Speaker 1 (concerned): You’re going too far now. Some people can’t help feeling upset if someone has a go at them.
Speaker 2: But they’re only words! ‘Sticks and stones may break my bones (but words can never hurt me)’ and all that. If you’re going to worry about what somebody else thinks of you, what you’re saying is that their opinion is more important than your own opinion of yourself. Where is that going to get you in life?
Speaker 1: Well, that’s true.
Speaker 2 (more calmly): I’m just trying to make you see that maybe we should all have greater confidence in ourselves, rather than believing what other people say.
Speaker 1: But as well as that, maybe if we do find that we have insulted somebody, even if we didn’t mean to – we should at least have the guts to apologize.
Speaker 2: We need to think twice before we decide to viciously knife somebody in the back with our words. Once the damage is done, it’s no good saying, ‘Ooh, I was only joking.’ You have seriously hurt someone!
Time for reflection
Words can hurt people deeply. In the Bible, in the Book of James, there is a passage about the tongue being a very small part of the body, but a part that can cause a great deal of damage. Let’s make the decision to be careful how we use words.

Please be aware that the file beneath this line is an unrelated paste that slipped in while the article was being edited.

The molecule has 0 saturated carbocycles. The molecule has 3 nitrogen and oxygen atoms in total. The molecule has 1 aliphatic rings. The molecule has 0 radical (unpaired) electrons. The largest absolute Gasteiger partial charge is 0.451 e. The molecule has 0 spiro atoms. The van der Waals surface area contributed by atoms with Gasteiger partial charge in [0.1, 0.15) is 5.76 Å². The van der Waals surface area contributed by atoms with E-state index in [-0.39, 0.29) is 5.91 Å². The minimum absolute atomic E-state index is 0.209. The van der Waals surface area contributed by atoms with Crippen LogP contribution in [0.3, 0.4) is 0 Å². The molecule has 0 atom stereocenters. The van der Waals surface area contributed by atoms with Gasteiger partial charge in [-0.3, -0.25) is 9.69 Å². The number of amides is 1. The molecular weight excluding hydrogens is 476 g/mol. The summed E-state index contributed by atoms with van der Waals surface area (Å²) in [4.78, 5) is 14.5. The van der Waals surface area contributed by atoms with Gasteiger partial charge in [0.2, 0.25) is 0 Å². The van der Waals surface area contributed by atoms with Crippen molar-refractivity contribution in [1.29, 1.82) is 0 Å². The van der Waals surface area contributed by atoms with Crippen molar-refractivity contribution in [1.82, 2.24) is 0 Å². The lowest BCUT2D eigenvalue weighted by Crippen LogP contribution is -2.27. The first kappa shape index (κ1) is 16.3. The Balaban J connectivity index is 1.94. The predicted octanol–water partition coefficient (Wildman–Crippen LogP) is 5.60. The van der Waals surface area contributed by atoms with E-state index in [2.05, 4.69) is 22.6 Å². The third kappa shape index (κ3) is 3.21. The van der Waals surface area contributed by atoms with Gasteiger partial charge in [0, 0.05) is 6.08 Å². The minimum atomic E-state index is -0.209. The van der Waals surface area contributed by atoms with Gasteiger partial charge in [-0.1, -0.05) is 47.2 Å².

Christians believe that insults were heaped on Jesus when he did not deserve them. They believe that when people were mocking Jesus before he was crucified, he didn’t run away from the truth. Instead, he stuck to what he believed, even though it caused him pain. He knew that it is what is inside someone that really counts.
In a few moments’ quiet, let’s remember our own hopes, fears and anxieties - our hopes of success and our fears of failure. Let us think about what is light and dark, or weak and strong, in our own lives.
May we realize that, whether we feel we are the weakest link or not, we are still loved by God. And that means we all have the potential to be the strongest link.